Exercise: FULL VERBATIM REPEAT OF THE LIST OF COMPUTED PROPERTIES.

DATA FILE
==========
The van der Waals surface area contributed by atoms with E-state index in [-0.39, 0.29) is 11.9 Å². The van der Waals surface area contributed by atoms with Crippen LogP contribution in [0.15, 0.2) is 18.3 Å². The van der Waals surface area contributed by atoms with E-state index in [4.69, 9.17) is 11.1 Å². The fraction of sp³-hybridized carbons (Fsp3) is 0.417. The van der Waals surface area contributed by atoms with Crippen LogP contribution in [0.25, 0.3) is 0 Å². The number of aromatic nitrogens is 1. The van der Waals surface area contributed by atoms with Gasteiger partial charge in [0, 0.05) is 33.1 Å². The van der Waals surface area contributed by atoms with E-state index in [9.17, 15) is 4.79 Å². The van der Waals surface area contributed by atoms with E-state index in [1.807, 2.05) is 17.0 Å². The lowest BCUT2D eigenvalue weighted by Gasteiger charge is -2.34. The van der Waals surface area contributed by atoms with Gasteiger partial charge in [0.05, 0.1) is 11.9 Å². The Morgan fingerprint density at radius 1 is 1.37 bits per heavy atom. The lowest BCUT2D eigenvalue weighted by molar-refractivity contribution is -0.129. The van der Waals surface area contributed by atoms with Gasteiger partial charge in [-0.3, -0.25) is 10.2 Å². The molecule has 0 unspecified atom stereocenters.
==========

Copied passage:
The van der Waals surface area contributed by atoms with E-state index in [-0.39, 0.29) is 11.9 Å². The van der Waals surface area contributed by atoms with Crippen LogP contribution in [0.15, 0.2) is 18.3 Å². The van der Waals surface area contributed by atoms with E-state index in [4.69, 9.17) is 11.1 Å². The fraction of sp³-hybridized carbons (Fsp3) is 0.417. The van der Waals surface area contributed by atoms with Crippen LogP contribution in [0.25, 0.3) is 0 Å². The number of aromatic nitrogens is 1. The van der Waals surface area contributed by atoms with Gasteiger partial charge in [0, 0.05) is 33.1 Å². The van der Waals surface area contributed by atoms with E-state index in [9.17, 15) is 4.79 Å². The van der Waals surface area contributed by atoms with E-state index in [1.807, 2.05) is 17.0 Å². The lowest BCUT2D eigenvalue weighted by Gasteiger charge is -2.34. The van der Waals surface area contributed by atoms with Gasteiger partial charge in [0.05, 0.1) is 11.9 Å². The Morgan fingerprint density at radius 1 is 1.37 bits per heavy atom. The lowest BCUT2D eigenvalue weighted by molar-refractivity contribution is -0.129. The van der Waals surface area contributed by atoms with Gasteiger partial charge in [-0.3, -0.25) is 10.2 Å². The molecule has 0 unspecified atom stereocenters.